My mother-in-law and some friends from church work with Butanese refugees every Tues. They’re teaching them english & helping prepare them to gain employment and bringing meals. They are a very proud people, and they do not like accepting handouts. It must be very difficult for them. Through fellowship and sharing the love of Christ, there is now a relationship building that makes it easier to accept donations as generosity vs charity. Many good friendships have been made.

  3. 7

    Katrina says

    Have you read “The Invisible Girls” by Sarah Thebarge? Excellent book relating to this very thing. Challenging and eye opening.

  4. 8

    says

    Great post about a wonderful opportunity! I posed a twist to K.P. Yohannan’s first question to one of the African refugees who comes regularly to our door here in Italy selling things: “I often wonder why God allowed me to be born and live in wealthy nations with such abundance.” His answer surprised me. “That is not for us to question,” he answered. “But I know that maybe God wanted me to have to call on him to a greater degree.” He also shared that many poor people are self-centered, selfish, and stingy. He is right; God chooses where to place us. And whether we have little or much, he expects us to hold it by the tips of our fingers, and not clutch it greedily. However, the more we have been given, the more we will have to answer for! Thanks for sharing!

  5. 9

    celina boulanger says

    no excuses left are there….. Africa is far away….but out own city…I know one of the catholic churches here has a group of refugees they provide help to….I’m sure they are not the only ones…This post might have been written for me…THanks

    and you are right..IT IS TERRIFYING ISN’T IT….what if I’m not good enough for the task he puts ahead of me

  6. 12

    Lisa Botts says

    Any idea how I can find out if there are refugees from anywhere located in my state? Would love to get our youth group involved with something like this.

  7. 14

    says

    <3 The two overriding themes my husband and I have been shown by God lately are: "Blessed to be a blessing" and "To whom much is given, much is required."

    The reality is EVERYTHING we have is because God has blessed us with it. I don't know why He's chosen to bless us the way He has sometimes, but we have the responsibility to share that blessing and not hoard it. Sure, we COULD have __________ (fill in your own blank), but if we're not serving others, not sharing our blessings with others, then what's the point? Why sacrifice our temporal gains for someone else's eternity.

    Like Paul wrote in Philippians 4 . . . I know what it is like to be in plenty and in want. I know what it's like to not know where my next meal is coming from. I also know what it's like to stare at a computer screen absolutely awed and humbled by a financial blessing. Paul said the secret to being content in all circumstances is Jesus.

    I don't have the answer to the "why" of question #1, but God is showing me that, while I may not know why, I know what I'm supposed to do about it.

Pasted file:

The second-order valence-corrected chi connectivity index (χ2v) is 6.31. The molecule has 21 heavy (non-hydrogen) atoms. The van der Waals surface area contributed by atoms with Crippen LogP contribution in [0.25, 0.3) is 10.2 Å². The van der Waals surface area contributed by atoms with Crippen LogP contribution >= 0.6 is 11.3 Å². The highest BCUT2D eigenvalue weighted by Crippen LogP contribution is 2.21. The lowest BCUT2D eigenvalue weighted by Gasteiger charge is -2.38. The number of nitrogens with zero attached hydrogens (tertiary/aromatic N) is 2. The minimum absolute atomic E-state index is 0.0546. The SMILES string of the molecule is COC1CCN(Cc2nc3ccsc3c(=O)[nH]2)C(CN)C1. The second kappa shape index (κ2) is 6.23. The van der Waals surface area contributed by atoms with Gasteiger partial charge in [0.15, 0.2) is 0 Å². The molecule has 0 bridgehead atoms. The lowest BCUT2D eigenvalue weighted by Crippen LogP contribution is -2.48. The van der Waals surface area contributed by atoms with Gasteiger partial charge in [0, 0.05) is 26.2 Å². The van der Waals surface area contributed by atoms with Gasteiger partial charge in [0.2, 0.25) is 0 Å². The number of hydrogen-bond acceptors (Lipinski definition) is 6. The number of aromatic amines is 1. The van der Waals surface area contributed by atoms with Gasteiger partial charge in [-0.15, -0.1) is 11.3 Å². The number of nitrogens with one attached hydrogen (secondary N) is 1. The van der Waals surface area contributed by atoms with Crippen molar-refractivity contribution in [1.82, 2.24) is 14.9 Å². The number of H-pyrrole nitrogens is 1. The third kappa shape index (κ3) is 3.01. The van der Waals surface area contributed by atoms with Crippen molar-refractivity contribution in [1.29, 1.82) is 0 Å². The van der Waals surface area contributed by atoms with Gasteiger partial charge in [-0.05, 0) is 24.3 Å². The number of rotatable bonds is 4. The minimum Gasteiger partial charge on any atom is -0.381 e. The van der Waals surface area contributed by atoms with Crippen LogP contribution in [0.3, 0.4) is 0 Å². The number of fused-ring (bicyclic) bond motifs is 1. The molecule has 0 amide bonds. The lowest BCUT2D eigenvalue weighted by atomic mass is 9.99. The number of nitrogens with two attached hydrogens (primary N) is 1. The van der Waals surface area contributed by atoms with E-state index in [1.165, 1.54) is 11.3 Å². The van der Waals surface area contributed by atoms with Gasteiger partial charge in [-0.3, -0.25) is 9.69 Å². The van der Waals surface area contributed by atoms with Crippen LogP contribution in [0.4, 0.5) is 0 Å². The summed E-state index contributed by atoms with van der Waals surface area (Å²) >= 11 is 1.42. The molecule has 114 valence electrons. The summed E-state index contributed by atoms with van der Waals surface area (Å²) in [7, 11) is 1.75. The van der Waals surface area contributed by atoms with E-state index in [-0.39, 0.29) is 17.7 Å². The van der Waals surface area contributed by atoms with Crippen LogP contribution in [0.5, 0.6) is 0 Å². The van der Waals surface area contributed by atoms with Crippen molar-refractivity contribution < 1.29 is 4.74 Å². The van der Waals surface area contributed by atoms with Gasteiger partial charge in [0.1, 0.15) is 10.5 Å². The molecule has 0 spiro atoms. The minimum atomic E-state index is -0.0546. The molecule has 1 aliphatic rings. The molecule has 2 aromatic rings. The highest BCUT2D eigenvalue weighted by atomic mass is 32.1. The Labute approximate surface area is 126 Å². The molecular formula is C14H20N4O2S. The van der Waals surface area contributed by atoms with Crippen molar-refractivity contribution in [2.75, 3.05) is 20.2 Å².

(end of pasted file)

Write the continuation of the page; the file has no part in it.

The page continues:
Now, to get my flesh out of the way when a sale comes up at my favorite stores ;)

  8. 16

    Brittany says

    What a great way to minister to and serve your neighbors! Sometimes we forget that there are many missions that can happen in our own neighborhood. We don’t need to go to another country to serve those in need. Sometimes we need to start at home.

  9. 17

    Kaley says

    I am in public health and have worked in South America developing health education on hygiene and general illnesses for the poor. I would love to help get info together if needed!

  10. 19

    says

    Thank you so much for this, Kristen. We’ve been living and working with refugees here in Columbus, Ohio for just a couple months, and I can’t even tell you how blessed WE’VE been when we’re supposed to be doing the blessing. God’s heart is for the foreigner/refugee/alien. It’s an honor to join him in his work here. So excited about what he’s doing in Houston! xoxoxo

  11. 20

    says

    I was reading the comments and I wasn’t sure if the link that is on facebook was a link to help out by donating. for your readers that don’t live in the Texas area is there a way we can help by donating to your cause so you can get these precious women the supplies they need? Thank you for helping God’s people. You are an inspiration. May God use you and many like you in a big way.

  12. 21

    Stacy says

    Thank you for sharing about huge needs right in our backyard. Many churches don’t even know about this immediate opportunity to share the love of God with people from all parts of the world. You don’t have to go to a foreign country to experience “international missions”.

    To see if there are refugee groups in your area, contact the resettlement agencies. There are many (google “refugee resettlement agencies”). We have served with World Relief http://www.worldrelief.org which has offices all over the US.

  13. 22

    Miriam Fisk says

    Thank you for sharing!! I recently moved (back) to Houston… I’m probably less than 10 miles away from these refugees. I’d love to help if I can. (I just requested to join the FB group.)